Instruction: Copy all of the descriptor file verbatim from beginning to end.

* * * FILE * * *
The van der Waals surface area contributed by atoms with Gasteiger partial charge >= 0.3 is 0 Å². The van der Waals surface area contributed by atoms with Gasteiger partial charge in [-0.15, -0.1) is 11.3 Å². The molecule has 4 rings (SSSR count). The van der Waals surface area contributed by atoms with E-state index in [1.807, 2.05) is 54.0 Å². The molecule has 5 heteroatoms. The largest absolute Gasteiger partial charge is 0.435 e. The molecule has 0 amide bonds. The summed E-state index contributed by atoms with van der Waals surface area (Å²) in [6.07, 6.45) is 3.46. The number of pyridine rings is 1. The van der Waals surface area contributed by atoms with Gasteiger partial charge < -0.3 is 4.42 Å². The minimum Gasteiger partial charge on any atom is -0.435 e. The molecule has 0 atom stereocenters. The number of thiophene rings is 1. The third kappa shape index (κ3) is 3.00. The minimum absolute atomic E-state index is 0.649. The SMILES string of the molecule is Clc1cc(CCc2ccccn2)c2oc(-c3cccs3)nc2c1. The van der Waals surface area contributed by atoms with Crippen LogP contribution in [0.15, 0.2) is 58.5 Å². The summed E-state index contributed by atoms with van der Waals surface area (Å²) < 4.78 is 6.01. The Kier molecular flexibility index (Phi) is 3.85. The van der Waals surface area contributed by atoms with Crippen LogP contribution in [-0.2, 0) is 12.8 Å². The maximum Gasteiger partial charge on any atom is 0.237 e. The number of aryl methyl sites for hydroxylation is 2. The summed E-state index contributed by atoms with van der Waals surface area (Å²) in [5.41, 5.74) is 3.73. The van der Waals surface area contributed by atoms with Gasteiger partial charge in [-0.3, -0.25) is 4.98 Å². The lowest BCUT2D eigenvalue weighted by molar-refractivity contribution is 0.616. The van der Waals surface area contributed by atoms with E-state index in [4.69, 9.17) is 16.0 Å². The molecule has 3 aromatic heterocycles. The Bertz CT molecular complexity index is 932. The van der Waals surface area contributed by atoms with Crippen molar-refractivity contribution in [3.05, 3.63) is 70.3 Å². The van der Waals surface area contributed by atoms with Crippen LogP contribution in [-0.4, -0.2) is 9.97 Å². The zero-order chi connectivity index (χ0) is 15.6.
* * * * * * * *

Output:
The van der Waals surface area contributed by atoms with Gasteiger partial charge >= 0.3 is 0 Å². The van der Waals surface area contributed by atoms with Gasteiger partial charge in [-0.15, -0.1) is 11.3 Å². The molecule has 4 rings (SSSR count). The van der Waals surface area contributed by atoms with E-state index in [1.807, 2.05) is 54.0 Å². The molecule has 5 heteroatoms. The largest absolute Gasteiger partial charge is 0.435 e. The molecule has 0 amide bonds. The summed E-state index contributed by atoms with van der Waals surface area (Å²) in [6.07, 6.45) is 3.46. The number of pyridine rings is 1. The van der Waals surface area contributed by atoms with Gasteiger partial charge < -0.3 is 4.42 Å². The minimum Gasteiger partial charge on any atom is -0.435 e. The molecule has 0 atom stereocenters. The number of thiophene rings is 1. The third kappa shape index (κ3) is 3.00. The minimum absolute atomic E-state index is 0.649. The SMILES string of the molecule is Clc1cc(CCc2ccccn2)c2oc(-c3cccs3)nc2c1. The van der Waals surface area contributed by atoms with Crippen LogP contribution in [0.15, 0.2) is 58.5 Å². The summed E-state index contributed by atoms with van der Waals surface area (Å²) < 4.78 is 6.01. The Kier molecular flexibility index (Phi) is 3.85. The van der Waals surface area contributed by atoms with Crippen LogP contribution in [-0.2, 0) is 12.8 Å². The maximum Gasteiger partial charge on any atom is 0.237 e. The number of aryl methyl sites for hydroxylation is 2. The summed E-state index contributed by atoms with van der Waals surface area (Å²) in [5.41, 5.74) is 3.73. The van der Waals surface area contributed by atoms with Gasteiger partial charge in [-0.3, -0.25) is 4.98 Å². The lowest BCUT2D eigenvalue weighted by molar-refractivity contribution is 0.616. The van der Waals surface area contributed by atoms with E-state index in [4.69, 9.17) is 16.0 Å². The molecule has 3 aromatic heterocycles. The Bertz CT molecular complexity index is 932. The van der Waals surface area contributed by atoms with Crippen molar-refractivity contribution in [3.05, 3.63) is 70.3 Å². The van der Waals surface area contributed by atoms with Crippen LogP contribution in [-0.4, -0.2) is 9.97 Å². The zero-order chi connectivity index (χ0) is 15.6.